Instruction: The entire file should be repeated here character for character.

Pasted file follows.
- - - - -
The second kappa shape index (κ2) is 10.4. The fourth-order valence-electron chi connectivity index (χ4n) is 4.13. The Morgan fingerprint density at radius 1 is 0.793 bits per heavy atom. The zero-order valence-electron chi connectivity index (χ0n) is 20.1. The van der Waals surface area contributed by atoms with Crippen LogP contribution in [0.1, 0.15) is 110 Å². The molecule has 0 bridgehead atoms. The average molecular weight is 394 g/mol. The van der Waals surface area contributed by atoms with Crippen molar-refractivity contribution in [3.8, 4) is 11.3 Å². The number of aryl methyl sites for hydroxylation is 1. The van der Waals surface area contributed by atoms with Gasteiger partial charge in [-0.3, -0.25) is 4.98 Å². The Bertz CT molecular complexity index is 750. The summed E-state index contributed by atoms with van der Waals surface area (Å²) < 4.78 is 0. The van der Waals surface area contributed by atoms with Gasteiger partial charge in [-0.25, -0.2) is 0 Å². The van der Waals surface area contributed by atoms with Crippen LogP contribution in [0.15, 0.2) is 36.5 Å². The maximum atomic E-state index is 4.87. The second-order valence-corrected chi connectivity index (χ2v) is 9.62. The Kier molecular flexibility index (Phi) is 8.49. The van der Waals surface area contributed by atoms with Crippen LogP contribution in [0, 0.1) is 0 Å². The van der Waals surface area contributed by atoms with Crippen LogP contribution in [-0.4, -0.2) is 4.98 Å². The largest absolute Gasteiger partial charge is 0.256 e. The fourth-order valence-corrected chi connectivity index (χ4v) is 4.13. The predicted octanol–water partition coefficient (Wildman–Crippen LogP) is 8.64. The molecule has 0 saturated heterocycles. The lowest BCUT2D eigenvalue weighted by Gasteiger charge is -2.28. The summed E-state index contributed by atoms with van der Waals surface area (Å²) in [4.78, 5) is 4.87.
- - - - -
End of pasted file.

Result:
The second kappa shape index (κ2) is 10.4. The fourth-order valence-electron chi connectivity index (χ4n) is 4.13. The Morgan fingerprint density at radius 1 is 0.793 bits per heavy atom. The zero-order valence-electron chi connectivity index (χ0n) is 20.1. The van der Waals surface area contributed by atoms with Crippen LogP contribution in [0.1, 0.15) is 110 Å². The molecule has 0 bridgehead atoms. The average molecular weight is 394 g/mol. The van der Waals surface area contributed by atoms with Crippen molar-refractivity contribution in [3.8, 4) is 11.3 Å². The number of aryl methyl sites for hydroxylation is 1. The van der Waals surface area contributed by atoms with Gasteiger partial charge in [-0.3, -0.25) is 4.98 Å². The Bertz CT molecular complexity index is 750. The summed E-state index contributed by atoms with van der Waals surface area (Å²) < 4.78 is 0. The van der Waals surface area contributed by atoms with Gasteiger partial charge in [-0.25, -0.2) is 0 Å². The van der Waals surface area contributed by atoms with Crippen LogP contribution in [0.15, 0.2) is 36.5 Å². The maximum atomic E-state index is 4.87. The second-order valence-corrected chi connectivity index (χ2v) is 9.62. The Kier molecular flexibility index (Phi) is 8.49. The van der Waals surface area contributed by atoms with Crippen LogP contribution in [0, 0.1) is 0 Å². The van der Waals surface area contributed by atoms with Crippen LogP contribution in [-0.4, -0.2) is 4.98 Å². The largest absolute Gasteiger partial charge is 0.256 e. The fourth-order valence-corrected chi connectivity index (χ4v) is 4.13. The predicted octanol–water partition coefficient (Wildman–Crippen LogP) is 8.64. The molecule has 0 saturated heterocycles. The lowest BCUT2D eigenvalue weighted by Gasteiger charge is -2.28. The summed E-state index contributed by atoms with van der Waals surface area (Å²) in [4.78, 5) is 4.87.